“These companies will help Egypt cut its imports, expand the local market, create new jobs and export Egyptian made products,” Erdem told the Weekly.
Another Turkish home furniture producer opened its showroom in Cairo, and Turkey’s largest white goods producer, named Beko, also opened an office in Cairo this year.
Moreover, Turkish Airlines started to operate flights from Istanbul to Sharm El-Sheikh and Hurghada for the first time.
This is in addition to several other Turkish companies that are studying the Egyptian market. Erdem stated that a Turkish company is currently conducting a feasibility study to produce automotive spare parts in Egypt, while another one is doing research on a possible cement factory in Ain Al-Sokhna. Erdem further stated that some Turkish businessmen are interested in investing in Upper Egypt, for the phosphate rocks.
“A Turkish company is now studying the possibility of turning phosphate rocks into phosphoric acid, a chemical used in the fertilising industry.”
Though Turkey is targeting several countries to invest in, including Egypt, the Russian Federation, Algeria, Iran, Malaysia and Indonesia, “Egypt holds a unique position for Turkish investors among these countries,” Erdem said.
He ascribes this to the proximity in location and culture between Egypt and Turkey. “There are too many common things between Egyptians and Turks.”
Erdem pointed out that Turkish investors are not concerned with Egypt’s unstable economic and political environment, saying that Turkey has experienced several economic crises since the 1980s and Turks have managed to deal with them.
He added that Turkish businessmen do not care about political crises very much. “Our companies study the market’s political risk and potential and when the potential seems to be optimistic, the political risk could be then left aside.”
The volume of trade between Egypt and Turkey has witnessed great strides in recent years, especially after the Free Trade Agreement (FTA) signed between Egypt and Turkey that came into force in 2007. However, Turkish Exports to Egypt have always been higher than Egyptian exports to Turkey. From January to October 2012, according to Erdem, Turkish exports to Egypt increased by 33 per cent compared to 2011 figures. Egypt’s exports to Turkey, meanwhile, have dropped during the same period.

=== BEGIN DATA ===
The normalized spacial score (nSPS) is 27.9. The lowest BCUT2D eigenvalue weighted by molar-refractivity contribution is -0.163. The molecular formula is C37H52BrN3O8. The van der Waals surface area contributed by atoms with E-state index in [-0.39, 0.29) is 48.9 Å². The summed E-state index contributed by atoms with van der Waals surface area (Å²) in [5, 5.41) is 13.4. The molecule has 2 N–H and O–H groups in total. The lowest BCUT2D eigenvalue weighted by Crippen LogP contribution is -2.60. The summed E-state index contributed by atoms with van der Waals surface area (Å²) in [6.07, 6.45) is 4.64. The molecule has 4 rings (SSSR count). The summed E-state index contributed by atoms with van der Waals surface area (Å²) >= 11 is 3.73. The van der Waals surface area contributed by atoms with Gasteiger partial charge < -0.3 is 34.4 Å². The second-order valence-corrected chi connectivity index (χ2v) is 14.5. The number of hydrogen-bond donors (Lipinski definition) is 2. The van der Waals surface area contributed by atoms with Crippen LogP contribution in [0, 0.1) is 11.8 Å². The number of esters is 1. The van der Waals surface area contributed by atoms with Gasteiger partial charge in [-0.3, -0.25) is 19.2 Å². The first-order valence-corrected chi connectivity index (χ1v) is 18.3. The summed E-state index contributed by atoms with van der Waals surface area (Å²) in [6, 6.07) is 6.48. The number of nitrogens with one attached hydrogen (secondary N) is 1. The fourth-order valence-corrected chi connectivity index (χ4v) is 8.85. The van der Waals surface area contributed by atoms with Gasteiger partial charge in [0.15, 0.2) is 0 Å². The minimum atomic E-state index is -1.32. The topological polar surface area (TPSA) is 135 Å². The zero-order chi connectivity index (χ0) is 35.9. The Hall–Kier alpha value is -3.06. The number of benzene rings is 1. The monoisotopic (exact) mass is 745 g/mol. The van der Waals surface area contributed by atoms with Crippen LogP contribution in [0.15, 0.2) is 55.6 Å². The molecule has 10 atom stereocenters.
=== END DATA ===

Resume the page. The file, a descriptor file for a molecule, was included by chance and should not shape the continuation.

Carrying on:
Trade between Egypt and Turkey amounted to $4.2 billion in 2011, with $3.98 billion as Turkish exports to Egypt and $216.4 million as Egyptian exports to Turkey, according to the Egyptian Ministry of Industry and Trade.
“Egyptian businessmen are not export-minded people,” Erdem said. “They should go and study the Turkish market and explore export opportunities. Unfortunately they do not do that.”
He added that Egyptian companies and businessmen should make use of the FTA that allows full tariff exemption of Egyptian industrial commodity exports. “This is an opportunity that should help Egyptian exporters, but up till now, they are not making use of it,” Erdem said, adding that Egyptian exporters are focussing instead on exporting petroleum and petrochemical products.
“I always say that we are not competing with Egyptian companies but with European companies in the Egyptian market.”
For his part, Al-Lamei stated that negotiations with the Turkish side are on track to eliminate customs duties on Egyptian agricultural products entering the Turkish market. “This in turn would boost Egyptian exports to Turkey,” he told the Weekly.
The FTA signed between Egypt and Turkey includes, most notably, full tariff exemption of Egyptian industrial commodity exports and a gradual liberalisation of Egyptian industrial commodity imports from Turkey on a yearly basis up to 15 years. Regarding agricultural commodities, both countries will exchange lists of sensitive commodities based on their comparative advantages.